By the time this letter goes to print, we will have had the first of a series of meetings to discuss a community center. Please remember, there is currently no community center plan. A community center is something I think we should explore, but I am not the decision-maker in this process. It’s a community decision.
We talked about different ideas, but I urged our Town Board to conduct a feasibility study before we jumped into anything. And they agreed. We hired consultants to conduct a feasibility study and create a plan: consultants who have done this before for other towns. That feasibility study is underway. We are looking at all of our existing buildings to see what we can repurpose as-is, what will require investment, and what new structures might be beneficial.
What will it cost to fix the bathrooms in the old Nike Base? What about the roof? Would it make more sense to save that money for a new facility? We’ve patched up those buildings (which were originally Army barracks) for many years.
While the Nike Base is just an example, it’s worth investigating whether we should continue to invest money in old structures. We need to examine what purpose and how many people these buildings serve.
Health and wellness
Anyone who passes Veteran’s Park on the weekend or the High School on a weekday night knows we are really pushing the use of our existing sporting facilities. And exercise and teamwork form important bonds and aid in overall wellbeing. But I don’t think a massive sports complex is the answer.
As your Supervisor, I have come to realize the full extent of the social problems that we face as a Town. Drugs, domestic violence, and poverty are all real issues in Grand Island. Of course, we can’t heal those ailments with a community center.
Take a look at the community centers in other towns. They offer an amazing array of services, activities, and amenities to residents of all ages and abilities.
I’ve already spoken to health care professionals interested in starting an emergency clinic on the Island. Centralized meeting rooms for groups from Zonta to Boy Scouts could help solve some of our social issues. Grand Island’s Autism Support group meets in a basement, and the American Legion often meets in the Town Hall courtroom. Groups like this are our chance to come together to make Grand Island better.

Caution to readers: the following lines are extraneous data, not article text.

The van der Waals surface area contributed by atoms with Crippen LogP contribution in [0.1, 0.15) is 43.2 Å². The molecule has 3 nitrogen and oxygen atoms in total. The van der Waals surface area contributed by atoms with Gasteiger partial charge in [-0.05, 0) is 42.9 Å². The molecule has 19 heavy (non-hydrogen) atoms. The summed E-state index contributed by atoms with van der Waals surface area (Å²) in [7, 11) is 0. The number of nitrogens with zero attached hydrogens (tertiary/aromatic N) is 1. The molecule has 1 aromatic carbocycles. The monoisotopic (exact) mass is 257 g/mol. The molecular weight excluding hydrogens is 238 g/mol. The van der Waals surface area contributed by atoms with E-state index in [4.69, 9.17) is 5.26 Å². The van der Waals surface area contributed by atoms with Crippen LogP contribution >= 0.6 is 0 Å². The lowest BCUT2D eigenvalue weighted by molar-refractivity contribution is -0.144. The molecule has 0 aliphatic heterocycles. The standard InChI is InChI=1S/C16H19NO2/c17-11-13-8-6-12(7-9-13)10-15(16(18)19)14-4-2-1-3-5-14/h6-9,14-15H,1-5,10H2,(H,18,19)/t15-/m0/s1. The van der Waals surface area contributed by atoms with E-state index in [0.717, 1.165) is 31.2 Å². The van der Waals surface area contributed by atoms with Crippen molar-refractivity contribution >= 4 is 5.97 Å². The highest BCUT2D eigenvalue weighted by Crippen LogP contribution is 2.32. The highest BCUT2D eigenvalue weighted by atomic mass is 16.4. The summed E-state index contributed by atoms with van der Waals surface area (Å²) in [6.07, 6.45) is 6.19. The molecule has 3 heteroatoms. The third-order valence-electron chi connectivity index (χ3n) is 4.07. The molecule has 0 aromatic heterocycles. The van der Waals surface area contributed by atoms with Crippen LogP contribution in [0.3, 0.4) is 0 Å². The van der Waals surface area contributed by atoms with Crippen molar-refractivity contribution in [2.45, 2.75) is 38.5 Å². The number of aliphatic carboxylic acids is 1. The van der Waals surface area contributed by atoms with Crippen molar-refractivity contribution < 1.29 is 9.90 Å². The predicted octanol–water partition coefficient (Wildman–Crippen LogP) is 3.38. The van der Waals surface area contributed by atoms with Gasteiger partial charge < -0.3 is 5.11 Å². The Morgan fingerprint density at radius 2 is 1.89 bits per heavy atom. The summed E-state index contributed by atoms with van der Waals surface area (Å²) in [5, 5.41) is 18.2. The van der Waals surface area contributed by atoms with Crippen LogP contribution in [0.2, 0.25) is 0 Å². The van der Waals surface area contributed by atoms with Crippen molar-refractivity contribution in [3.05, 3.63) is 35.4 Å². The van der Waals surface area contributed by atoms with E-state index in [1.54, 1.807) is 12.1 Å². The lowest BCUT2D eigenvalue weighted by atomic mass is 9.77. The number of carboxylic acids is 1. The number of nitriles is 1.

My personal vision for an ideal community center would be a place where our town can build a sense of community through culture, art, activism, education, and wellness. Everyone, from teenagers to Golden Agers, deserves a place to spend time where they feel included and important.
But the best thing about this process is that you decide. Because we are conducting this feasibility study, the community center will not be about what I want. It will be about what you want—or don’t want. But I ask you to keep an open mind. All the options are before us, and before we eliminate anything or make any knee-jerk decisions, we need to examine those options.
By the end of this process, we will know exactly what we are building, why and where. And you will know what it will cost. Or you know what we are not building and why we decided against it. No one person or group will dominate the process as long as you stay involved. If you decide not to show up or participate, your ideas and opinions will be left out.
For those worried, however, that you will be forced to build something you don’t want, you will also have another safety mechanism. In November, after our plan is done, we are going to have a referendum, which will, in effect give you the ability to vote yes or no on the decision.
Please choose wisely
From start to finish, you decide. This is an opportunity to explore something that may have huge benefits for Grand Island. Please choose wisely with logic and reason, based on facts and not emotion. I have my faith in you and in Grand Island.
With highest regards,
Supervisor Nate McMurray